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Sunday, November 04, 2007

Free Internet Press Newsletter - Sunday November 4 2007 - (813)

Sunday November 4 2007 edition
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'Desperate' Musharraf Declares Martial Law In Pakistan
2007-11-04 01:02:35
Pakistan's president imposes emergency rule ahead of supreme court decision on election.

Pakistan's president Pervez Musharraf imposed emergency rule last night, plunging the nuclear power into crisis and triggering condemnation from leaders around the world.

The action to reassert his flagging authority was, he said, a response to Islamic militancy and to the "paralysis of government by judicial interference". He said that his country's sovereignty was at stake.

Judges and lawyers were arrested, troops poured on to city streets and television and radio stations were taken off the air. Musharraf also suspended the constitution and fired the chief justice, Muhammad Iftikhar Chaudhry, who spearheaded a powerful mass movement against him earlier this year.

Saturday night police arrested opposition politicians and senior lawyers including the chief justice's lawyer, Aitzaz Ahsan, and Imran Khan. "Musharraf is acting like a spoiled child, holding the whole country hostage. These are the last days of Pervez Musharraf," said Ahsan as he was escorted from his home into a police van. Ahsan, who leads the Supreme Court Bar Association, said that lawyers would launch a series of nationwide protests Monday.

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Commentary: Now Is The Time For Clarity Over Iran
2007-11-04 01:02:01
Intellpuke: The following commentary was written by The Observer columnist Mary Riddel and appears the news magazine's edition for Sunday, November 4, 2007. Ms. Riddel writes that: conflict isn't inevitable, it's not even likely ... yet. It is still possible to build alliances to wean Tehran from the bomb and America from an attack. Her commentary follows:

The drums of war are beating. In America, talk of a strike against Iran grows louder. In Israel, hardliners claim Tehran is close to getting the bomb. In Bahrain, host to the U.S. Fifth Fleet, the state's foreign minister imagines doomsday. "We don't want to wake up and see our skies dark, our sirens blaring," he says.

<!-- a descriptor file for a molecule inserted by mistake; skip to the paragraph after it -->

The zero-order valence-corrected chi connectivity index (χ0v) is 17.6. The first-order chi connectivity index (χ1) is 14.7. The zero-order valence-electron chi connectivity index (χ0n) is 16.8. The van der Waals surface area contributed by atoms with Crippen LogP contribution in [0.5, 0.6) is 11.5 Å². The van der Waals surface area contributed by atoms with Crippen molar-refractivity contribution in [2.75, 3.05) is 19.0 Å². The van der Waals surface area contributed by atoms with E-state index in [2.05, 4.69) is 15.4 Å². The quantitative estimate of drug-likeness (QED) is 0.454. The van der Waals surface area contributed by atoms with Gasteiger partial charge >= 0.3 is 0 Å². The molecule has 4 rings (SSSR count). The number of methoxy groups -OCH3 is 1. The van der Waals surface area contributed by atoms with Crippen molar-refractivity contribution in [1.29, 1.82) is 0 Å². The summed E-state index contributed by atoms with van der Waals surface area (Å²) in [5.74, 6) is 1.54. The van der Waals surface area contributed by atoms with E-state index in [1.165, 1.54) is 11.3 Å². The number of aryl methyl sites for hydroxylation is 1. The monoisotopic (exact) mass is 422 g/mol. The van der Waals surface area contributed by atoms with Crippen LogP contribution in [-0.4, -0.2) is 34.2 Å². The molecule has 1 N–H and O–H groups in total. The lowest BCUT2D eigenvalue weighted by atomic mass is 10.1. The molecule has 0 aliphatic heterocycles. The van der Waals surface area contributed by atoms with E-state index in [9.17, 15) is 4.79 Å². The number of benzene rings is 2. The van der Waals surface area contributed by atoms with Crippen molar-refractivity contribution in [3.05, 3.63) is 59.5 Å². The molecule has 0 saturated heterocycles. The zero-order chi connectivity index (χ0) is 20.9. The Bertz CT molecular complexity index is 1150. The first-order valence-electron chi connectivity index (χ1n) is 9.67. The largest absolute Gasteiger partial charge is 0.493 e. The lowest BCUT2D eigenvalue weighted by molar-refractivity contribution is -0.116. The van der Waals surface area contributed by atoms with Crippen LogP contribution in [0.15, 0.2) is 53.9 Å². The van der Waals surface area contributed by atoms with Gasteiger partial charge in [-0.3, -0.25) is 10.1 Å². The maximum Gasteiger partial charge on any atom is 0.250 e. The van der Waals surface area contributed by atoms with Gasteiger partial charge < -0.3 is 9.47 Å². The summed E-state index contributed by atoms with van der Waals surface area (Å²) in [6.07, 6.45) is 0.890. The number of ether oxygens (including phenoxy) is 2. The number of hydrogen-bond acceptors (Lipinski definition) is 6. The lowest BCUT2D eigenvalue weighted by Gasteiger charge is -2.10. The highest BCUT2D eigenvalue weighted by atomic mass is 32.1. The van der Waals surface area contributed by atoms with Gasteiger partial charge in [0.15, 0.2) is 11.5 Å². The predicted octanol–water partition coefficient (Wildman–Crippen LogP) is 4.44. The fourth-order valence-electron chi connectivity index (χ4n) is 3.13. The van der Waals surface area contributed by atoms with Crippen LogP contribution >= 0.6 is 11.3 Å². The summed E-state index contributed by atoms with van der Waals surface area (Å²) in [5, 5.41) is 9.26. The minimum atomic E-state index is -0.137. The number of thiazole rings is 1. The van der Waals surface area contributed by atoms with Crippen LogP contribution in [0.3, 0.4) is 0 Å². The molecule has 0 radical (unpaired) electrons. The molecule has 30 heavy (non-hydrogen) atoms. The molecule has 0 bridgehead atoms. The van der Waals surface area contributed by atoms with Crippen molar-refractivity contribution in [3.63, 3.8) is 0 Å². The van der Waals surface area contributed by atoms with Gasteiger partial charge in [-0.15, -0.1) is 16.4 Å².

Last summer, the prospect of attack was negligible. Now a leading London risk analyst puts the likelihood at 30 per cent, and others think that estimate conservative. A security specialist at Chatham House tells me he "cannot imagine George W Bush not doing something" if he thinks Iran is close to acquiring a nuclear weapon.

This is not about some distant tomorrow. If Bush launches an offensive, he is likely to act early next year, before the U.S. presidential election campaign begins. The opening salvos of the Third World War could be fired within months. Catastrophe has rarely looked so close or felt so distant.

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Indonesians Refuse To Leave Volcano
2007-11-04 01:01:29
More than 25,000 villagers were refusing to leave their homes on the slopes of a killer Indonesian volcano on Sunday despite warnings by scientists the peak was poised for a powerful eruption, said officials.

"They believe it will not erupt," said Sigit Raharjo, a spokesman for the local government close to Mount Kelud in the heart of the country's densely populated Java island. "They are being very foolish. All we can do is ask them to leave."

Kelud - one of more than 100 active volcanoes in Indonesia - has been on the highest alert level for more than two weeks, but on Saturday recorded a spike in activity that led scientists to wrongly declare an eruption had begun.